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CCSA Moves to Neutral Position on Charter-Focused Legislation

August 29, 2019

Media Contact:

Brittany Parmley

SACRAMENTO, CA – Today, the California Charter Schools Association (CCSA) moved to a neutral position on Assembly Bill (AB) 1505, authored by Assemblymember Patrick O’Donnell, after securing important protections for existing high-quality charter public schools that have demonstrated success in closing the achievement gap, balancing students’ academic needs with fiscal impact considerations for new petitions, and restoring an appeals path to counties and the State Board of Education. CCSA’s decision to remove opposition to the bill follows extensive conversations with the Office of Governor Gavin Newsom and the California Teachers Association.

“We are committed to moving forward together to increase access to high-quality public schools of all types and for all kids - regardless of where they live, their race, income, or their educational needs,” said Myrna Castrejón, president and CEO, CCSA. “For 25 years, California’s charter public school movement has relentlessly run towards the greatest challenges in public education. Far too many of our most vulnerable students have been underserved by our current public school system, which is exactly why we’ve engaged in thoughtful conversations and shown a willingness to compromise on this important legislation.”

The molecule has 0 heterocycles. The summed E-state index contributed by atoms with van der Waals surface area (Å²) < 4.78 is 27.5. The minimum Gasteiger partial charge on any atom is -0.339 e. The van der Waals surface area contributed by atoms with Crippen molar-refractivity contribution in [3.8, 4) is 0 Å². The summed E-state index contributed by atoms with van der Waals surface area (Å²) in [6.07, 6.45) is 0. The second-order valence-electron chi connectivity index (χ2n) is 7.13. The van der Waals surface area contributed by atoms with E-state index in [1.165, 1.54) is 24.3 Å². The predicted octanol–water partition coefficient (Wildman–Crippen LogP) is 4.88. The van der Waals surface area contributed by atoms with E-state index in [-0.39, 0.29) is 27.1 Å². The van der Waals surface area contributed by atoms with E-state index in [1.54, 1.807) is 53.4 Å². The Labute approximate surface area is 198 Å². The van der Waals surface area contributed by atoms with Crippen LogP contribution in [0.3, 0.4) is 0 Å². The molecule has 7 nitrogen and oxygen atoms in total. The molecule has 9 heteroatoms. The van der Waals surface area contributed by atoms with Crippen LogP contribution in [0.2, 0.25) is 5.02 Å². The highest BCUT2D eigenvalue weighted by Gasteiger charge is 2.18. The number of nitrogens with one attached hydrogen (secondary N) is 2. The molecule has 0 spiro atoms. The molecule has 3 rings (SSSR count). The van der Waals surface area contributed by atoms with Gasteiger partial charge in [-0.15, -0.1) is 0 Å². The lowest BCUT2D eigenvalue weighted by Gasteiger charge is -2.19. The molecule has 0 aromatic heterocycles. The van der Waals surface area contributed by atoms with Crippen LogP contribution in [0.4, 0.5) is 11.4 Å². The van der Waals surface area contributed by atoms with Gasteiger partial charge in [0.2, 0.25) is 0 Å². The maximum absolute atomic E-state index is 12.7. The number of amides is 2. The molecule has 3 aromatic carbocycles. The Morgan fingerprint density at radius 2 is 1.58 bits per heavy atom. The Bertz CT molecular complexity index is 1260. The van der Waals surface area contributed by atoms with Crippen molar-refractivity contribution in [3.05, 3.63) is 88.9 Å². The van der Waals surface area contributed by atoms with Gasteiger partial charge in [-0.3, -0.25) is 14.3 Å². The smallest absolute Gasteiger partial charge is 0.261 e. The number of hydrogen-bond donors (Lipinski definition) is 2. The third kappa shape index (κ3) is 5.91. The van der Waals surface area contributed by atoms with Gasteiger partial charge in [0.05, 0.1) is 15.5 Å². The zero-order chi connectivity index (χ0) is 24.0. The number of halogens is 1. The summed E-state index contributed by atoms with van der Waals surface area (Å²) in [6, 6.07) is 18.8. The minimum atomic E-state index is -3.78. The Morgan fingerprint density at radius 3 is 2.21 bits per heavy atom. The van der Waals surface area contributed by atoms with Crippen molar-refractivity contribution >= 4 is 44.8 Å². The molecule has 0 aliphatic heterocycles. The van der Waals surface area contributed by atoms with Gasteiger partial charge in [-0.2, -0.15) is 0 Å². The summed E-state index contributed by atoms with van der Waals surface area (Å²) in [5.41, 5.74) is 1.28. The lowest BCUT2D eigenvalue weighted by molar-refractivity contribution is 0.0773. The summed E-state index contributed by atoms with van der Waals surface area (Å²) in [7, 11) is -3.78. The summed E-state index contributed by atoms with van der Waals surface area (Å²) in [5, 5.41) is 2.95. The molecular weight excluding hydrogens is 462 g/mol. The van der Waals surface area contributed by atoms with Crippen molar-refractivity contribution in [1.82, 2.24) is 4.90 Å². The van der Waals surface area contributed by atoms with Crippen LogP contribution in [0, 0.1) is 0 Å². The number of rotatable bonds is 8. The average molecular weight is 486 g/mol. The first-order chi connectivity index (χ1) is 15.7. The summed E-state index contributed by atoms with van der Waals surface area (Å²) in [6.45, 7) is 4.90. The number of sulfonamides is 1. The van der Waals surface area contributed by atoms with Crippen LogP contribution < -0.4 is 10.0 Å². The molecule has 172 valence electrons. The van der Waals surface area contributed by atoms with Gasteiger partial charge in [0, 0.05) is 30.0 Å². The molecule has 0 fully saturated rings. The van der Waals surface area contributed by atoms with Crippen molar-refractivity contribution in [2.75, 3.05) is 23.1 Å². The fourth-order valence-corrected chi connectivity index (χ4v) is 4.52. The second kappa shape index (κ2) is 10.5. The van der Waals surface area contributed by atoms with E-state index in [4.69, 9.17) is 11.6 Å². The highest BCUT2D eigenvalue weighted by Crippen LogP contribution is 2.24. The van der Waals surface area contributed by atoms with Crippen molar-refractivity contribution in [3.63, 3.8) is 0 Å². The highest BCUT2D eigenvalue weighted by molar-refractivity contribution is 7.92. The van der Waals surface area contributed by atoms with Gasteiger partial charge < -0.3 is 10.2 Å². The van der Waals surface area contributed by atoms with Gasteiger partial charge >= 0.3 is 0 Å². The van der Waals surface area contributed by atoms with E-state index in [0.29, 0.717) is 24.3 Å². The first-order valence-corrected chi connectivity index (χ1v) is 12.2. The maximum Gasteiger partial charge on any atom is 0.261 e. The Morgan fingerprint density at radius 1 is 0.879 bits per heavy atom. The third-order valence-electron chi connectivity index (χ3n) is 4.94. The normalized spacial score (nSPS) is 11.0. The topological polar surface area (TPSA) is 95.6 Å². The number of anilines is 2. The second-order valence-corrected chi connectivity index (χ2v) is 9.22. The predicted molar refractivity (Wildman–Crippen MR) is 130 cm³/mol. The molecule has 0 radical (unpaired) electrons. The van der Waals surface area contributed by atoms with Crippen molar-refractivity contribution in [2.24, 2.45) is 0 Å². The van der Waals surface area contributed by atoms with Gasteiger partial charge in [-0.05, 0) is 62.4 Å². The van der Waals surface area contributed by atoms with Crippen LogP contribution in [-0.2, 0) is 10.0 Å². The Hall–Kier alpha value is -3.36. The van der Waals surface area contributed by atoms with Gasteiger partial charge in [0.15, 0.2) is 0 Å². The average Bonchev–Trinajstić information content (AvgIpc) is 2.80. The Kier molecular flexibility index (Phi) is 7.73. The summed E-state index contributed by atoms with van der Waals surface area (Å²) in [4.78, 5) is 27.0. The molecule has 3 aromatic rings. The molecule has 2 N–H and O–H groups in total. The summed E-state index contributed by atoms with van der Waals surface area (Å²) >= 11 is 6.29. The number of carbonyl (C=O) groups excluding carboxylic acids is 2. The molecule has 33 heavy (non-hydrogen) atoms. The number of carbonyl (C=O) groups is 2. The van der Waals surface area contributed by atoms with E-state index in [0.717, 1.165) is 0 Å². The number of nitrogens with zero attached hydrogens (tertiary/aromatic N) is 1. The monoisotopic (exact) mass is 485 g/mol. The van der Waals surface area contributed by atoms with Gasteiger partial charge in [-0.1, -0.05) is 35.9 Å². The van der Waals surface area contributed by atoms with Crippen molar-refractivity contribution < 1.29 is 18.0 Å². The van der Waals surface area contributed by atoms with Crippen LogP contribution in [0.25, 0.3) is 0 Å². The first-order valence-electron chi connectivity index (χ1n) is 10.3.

Read Governor Newsom’s statement on the legislation here.

When AB 1505 was originally introduced in February, it included devastating consequences for the state’s most vulnerable students and would have ripped away access to quality public schools in neighborhoods most in need. Since the bill’s introduction, thousands of charter school families, students, and supporters visited the Capitol, participated in grassroots meetings with legislators and made phone calls to express their concerns with AB 1505.

Collective action of the charter schools sector ensured CCSA was able to secure significant protections for charter school students and schools, including the restoration of county appeal rights, protecting a role for the state in the appeals chain, negotiating a five-year transition for existing non-core charter school teachers to secure certification, granting charter schools that are closing the achievement gap streamlined renewal, and balancing the consideration of the academic needs of students against fiscal impact considerations for new petitions.